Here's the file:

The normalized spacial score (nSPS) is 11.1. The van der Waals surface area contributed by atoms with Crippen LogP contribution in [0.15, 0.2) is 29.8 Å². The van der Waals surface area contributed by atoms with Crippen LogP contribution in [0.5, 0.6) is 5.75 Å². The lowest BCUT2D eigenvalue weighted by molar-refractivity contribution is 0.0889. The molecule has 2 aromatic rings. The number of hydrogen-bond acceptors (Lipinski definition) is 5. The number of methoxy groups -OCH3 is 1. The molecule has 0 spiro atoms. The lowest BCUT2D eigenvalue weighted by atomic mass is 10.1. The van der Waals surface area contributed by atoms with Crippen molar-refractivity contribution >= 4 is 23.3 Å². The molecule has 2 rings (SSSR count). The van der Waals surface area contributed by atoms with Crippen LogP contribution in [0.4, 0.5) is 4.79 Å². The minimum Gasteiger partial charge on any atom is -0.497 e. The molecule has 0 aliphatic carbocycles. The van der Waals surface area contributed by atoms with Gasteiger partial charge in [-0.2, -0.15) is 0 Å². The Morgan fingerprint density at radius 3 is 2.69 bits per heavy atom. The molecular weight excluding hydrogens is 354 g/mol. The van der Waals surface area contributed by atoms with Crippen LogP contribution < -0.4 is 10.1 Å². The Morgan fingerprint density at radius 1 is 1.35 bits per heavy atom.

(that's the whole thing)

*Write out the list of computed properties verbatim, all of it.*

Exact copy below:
The normalized spacial score (nSPS) is 11.1. The van der Waals surface area contributed by atoms with Crippen LogP contribution in [0.15, 0.2) is 29.8 Å². The van der Waals surface area contributed by atoms with Crippen LogP contribution in [0.5, 0.6) is 5.75 Å². The lowest BCUT2D eigenvalue weighted by molar-refractivity contribution is 0.0889. The molecule has 2 aromatic rings. The number of hydrogen-bond acceptors (Lipinski definition) is 5. The number of methoxy groups -OCH3 is 1. The molecule has 0 spiro atoms. The lowest BCUT2D eigenvalue weighted by atomic mass is 10.1. The van der Waals surface area contributed by atoms with Crippen molar-refractivity contribution >= 4 is 23.3 Å². The molecule has 2 rings (SSSR count). The van der Waals surface area contributed by atoms with Crippen LogP contribution in [0.4, 0.5) is 4.79 Å². The minimum Gasteiger partial charge on any atom is -0.497 e. The molecule has 0 aliphatic carbocycles. The van der Waals surface area contributed by atoms with Gasteiger partial charge in [-0.2, -0.15) is 0 Å². The Morgan fingerprint density at radius 3 is 2.69 bits per heavy atom. The molecular weight excluding hydrogens is 354 g/mol. The van der Waals surface area contributed by atoms with Crippen LogP contribution < -0.4 is 10.1 Å². The Morgan fingerprint density at radius 1 is 1.35 bits per heavy atom.